The average person spends about seven hours every day connected to the internet, yet complaints and frustrations about web browsing experiences are on the rise. There are a few common themes that occur again and again, including a lack of website compatibility, the threats posed by malicious software and viruses, and concerns about intrusive advertising, disruptive pop-ups, and data privacy.
Fortunately, there are several ways to protect yourself and make your internet experience safer and more satisfying, whether you are browsing on a laptop, tablet or smartphone. Here are some of our top safe web browsing tips.
Why Is Safe Web Browsing Important?
Safe web browsing is the digital equivalent of looking both ways before crossing the street. There’s no denying that the internet can be dangerous and unpredictable. People use it for a variety of harmful things, including scams and elaborate identity theft schemes.
Practicing online safety is one of the few lines of defense you have at your disposal. It may not always prevent cybercrime, but it can reduce the chances of it happening to you. Here are a few online threats that safe web browsing habits can protect you from:
- Personal data theft: These are attempts to access your data, such as credit card information or identity details. Phishing scams are very common and succeed more often than you might think.
- Virus attacks: Unsafe web browsing practices can leave you vulnerable to virus attacks, potentially compromising your files, passwords, accounts and devices.
- Social engineering: This attack tactic attempts to manipulate web users into divulging information or taking actions they otherwise wouldn’t.
- Denial-of-service (DoS) attacks: A DoS attack targets a network or system in an attempt to block out users. This advanced and complex cyberattack is difficult to defend against.
- Ransomware: As the name suggests, this type of threat targets and encrypts your files for ransom.
11 Tips for Safe Web Browsing
Practicing online safety can save you a lot of financial and digital loss, including private information, access to online accounts, and digital assets you own, like premium software accounts, digital products, software, games, or online wallets. Here are some internet safety tips to get you started.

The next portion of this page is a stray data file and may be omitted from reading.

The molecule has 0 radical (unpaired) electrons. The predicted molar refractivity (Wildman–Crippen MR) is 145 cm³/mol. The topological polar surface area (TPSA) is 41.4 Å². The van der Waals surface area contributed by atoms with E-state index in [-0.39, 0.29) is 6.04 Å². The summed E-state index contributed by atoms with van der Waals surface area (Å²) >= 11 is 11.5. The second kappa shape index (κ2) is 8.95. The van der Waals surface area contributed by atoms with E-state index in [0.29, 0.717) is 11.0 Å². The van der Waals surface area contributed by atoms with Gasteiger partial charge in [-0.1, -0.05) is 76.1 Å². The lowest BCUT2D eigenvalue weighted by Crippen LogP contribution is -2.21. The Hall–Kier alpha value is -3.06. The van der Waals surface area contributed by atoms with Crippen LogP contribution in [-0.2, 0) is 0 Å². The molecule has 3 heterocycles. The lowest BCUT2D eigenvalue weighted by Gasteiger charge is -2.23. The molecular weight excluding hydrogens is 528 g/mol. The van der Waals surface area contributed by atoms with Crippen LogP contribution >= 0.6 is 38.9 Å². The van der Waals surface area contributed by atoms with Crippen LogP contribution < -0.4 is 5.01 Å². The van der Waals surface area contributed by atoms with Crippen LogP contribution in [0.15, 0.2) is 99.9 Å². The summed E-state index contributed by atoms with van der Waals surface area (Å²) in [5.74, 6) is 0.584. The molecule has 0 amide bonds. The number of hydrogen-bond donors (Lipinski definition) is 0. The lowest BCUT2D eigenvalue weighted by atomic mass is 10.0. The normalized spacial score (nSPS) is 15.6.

1. Keep Your Browser and Any Plugins Updated
Web browsers are often your first point of contact with the internet, no matter what device you are using. Developers release frequent updates to ensure you can experience the latest the web has to offer — more than ever, websites are taking advantage of all the new features enabled by HTML5 video and audio, advanced styling and improved speeds. Many sites have stopped supporting older browser versions due to compatibility and security concerns.
Hackers often target vulnerabilities in web browsers, which is why the companies that make them release regular updates to patch any vulnerabilities. Installing the latest versions helps keep your device secure — fortunately, most common browsers include options to automatically update either in the browser themselves or as part of the operating system update tools.
2. Use a Browser With Advanced Privacy and Security Features
Most modern browsers allow you to create an account so you can reduce your reliance on search engines and synchronize your bookmarks between your laptop, tablet, and smartphone. Many even enable you to see the pages you have open on other devices and open them on the device you are using at the time.